Fla. school plans photo policy change after yearbook flap

FLORIDA — A Fleming Island High School graduate whose yearbook photo was banned because it featured her in a tuxedo expects to settle the dispute with the district after her lawyer demanded that the district change its policies.

In October 2004, Fleming Island Principal Sam Ward banned the photo of Kelli Davis sporting a tuxedo because he said it broke a tradition of female students wearing black drapes and male students wearing tuxedo jackets and bow ties in senior photos. Davis’ classmate, Kari Sewell, was later fired from her position as the yearbook editor for opposing Ward’s decision.

In February, Superintendent David Owens supported Ward’s decision at a Clay County School Board meeting. The yearbook was distributed to Fleming Island students in May without Davis’ photo in the Senior Class section.

“My name wasn’t even on the ‘not pictured’ page,” Davis said. “I was totally excluded from the senior class like I don’t even exist.”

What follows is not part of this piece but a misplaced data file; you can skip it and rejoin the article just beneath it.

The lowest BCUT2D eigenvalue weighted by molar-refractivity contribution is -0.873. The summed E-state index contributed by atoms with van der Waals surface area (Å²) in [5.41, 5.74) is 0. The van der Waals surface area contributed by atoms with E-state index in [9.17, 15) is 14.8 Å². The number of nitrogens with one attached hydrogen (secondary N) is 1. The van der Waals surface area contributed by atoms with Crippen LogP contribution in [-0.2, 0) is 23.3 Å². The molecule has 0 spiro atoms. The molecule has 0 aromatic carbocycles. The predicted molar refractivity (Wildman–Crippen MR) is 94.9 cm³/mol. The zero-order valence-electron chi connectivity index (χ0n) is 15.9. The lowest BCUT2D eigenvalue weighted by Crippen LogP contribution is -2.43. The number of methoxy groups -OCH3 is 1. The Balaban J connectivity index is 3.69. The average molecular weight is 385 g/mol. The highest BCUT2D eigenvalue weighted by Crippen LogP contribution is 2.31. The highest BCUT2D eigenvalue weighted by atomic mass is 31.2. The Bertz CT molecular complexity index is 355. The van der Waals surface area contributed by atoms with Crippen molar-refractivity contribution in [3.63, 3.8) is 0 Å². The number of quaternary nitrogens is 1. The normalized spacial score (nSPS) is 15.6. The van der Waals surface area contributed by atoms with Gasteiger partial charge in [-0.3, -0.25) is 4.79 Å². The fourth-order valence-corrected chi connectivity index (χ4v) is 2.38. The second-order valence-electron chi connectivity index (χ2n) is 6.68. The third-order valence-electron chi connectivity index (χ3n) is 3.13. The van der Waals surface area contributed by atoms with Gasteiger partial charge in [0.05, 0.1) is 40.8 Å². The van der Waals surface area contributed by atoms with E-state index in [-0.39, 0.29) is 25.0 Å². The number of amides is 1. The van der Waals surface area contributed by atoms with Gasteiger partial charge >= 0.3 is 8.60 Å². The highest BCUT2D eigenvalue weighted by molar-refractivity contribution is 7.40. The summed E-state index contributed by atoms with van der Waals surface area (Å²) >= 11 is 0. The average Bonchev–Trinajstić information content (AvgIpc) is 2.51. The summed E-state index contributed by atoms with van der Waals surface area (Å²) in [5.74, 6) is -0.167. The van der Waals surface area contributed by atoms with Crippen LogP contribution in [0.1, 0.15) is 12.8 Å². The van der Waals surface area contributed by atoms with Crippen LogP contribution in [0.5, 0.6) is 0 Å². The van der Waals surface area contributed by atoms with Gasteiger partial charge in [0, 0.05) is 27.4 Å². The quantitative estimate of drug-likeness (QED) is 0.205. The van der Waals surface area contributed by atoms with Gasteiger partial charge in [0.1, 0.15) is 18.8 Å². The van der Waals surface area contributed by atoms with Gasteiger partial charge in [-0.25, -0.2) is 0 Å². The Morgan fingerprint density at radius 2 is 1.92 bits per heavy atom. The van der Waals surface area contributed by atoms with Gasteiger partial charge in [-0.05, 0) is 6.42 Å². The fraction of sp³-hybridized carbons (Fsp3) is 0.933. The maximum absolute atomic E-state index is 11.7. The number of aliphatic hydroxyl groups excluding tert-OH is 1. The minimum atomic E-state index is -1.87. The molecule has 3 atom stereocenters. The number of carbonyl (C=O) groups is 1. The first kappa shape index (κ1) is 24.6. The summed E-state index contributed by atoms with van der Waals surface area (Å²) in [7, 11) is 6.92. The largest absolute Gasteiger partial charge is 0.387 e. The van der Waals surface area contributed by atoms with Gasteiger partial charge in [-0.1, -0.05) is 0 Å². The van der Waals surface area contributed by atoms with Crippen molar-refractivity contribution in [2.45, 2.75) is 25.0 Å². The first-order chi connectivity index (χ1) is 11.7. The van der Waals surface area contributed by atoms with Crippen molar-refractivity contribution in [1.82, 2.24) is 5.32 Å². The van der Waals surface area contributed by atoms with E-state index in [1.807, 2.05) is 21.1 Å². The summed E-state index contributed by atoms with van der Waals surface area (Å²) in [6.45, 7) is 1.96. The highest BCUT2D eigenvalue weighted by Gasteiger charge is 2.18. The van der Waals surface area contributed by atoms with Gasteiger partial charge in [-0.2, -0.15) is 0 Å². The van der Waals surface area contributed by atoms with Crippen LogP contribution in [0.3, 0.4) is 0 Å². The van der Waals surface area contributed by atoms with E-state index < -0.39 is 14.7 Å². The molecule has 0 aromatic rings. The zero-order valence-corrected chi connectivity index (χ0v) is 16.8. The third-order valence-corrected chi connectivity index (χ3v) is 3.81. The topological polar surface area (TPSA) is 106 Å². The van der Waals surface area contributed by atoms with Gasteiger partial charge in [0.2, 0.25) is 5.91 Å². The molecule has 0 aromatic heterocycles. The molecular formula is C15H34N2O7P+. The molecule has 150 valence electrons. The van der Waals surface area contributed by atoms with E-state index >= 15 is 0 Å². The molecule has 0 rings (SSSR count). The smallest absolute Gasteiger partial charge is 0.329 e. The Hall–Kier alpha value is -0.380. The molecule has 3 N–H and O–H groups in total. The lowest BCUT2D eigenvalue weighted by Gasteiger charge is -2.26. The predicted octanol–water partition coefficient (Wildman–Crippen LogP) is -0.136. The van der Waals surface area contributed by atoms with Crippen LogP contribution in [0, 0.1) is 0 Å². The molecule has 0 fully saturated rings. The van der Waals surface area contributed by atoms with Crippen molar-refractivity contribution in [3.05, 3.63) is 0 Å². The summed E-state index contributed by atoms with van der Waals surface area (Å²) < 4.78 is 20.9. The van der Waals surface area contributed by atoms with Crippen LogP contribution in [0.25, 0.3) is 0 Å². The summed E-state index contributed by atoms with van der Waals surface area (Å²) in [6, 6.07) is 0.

Davis’ parents paid for a $700 two-page advertisement featuring the tuxedo photo.

Karen Doering, a lawyer from the National Center for Lesbian Rights who is representing Davis, said she sent a letter to the school saying they planned to file a lawsuit unless the district contacted her. In late May the district asked Doering not to file the suit, she said.

“Hopefully we’ll be able to resolve it without litigation,” Doering said. “We told them that one of the things that would definitely have to happen is that there would have to be a change in policy in order for us to resolve the suit.”

Davis, who will attend the University of Tampa in August, said she decided to take action after realizing the district was not going to deal with the issue.

“I’m not just going to sit down and let them make decisions like they did,” she said. “I feel like I’ve been discriminated against and I’m not gonna let it lie.”

Doering plans to speak with district officials in July and hopes the case will help the school administrators understand they do not need to stereotype students.

“They can still have professional yearbook images without forcing the female students to show a little skin,” she said.

Owens did not return calls for comment.

An MTV documentary of Davis’ story is scheduled to air on the network in the fall.

–Mike Hart

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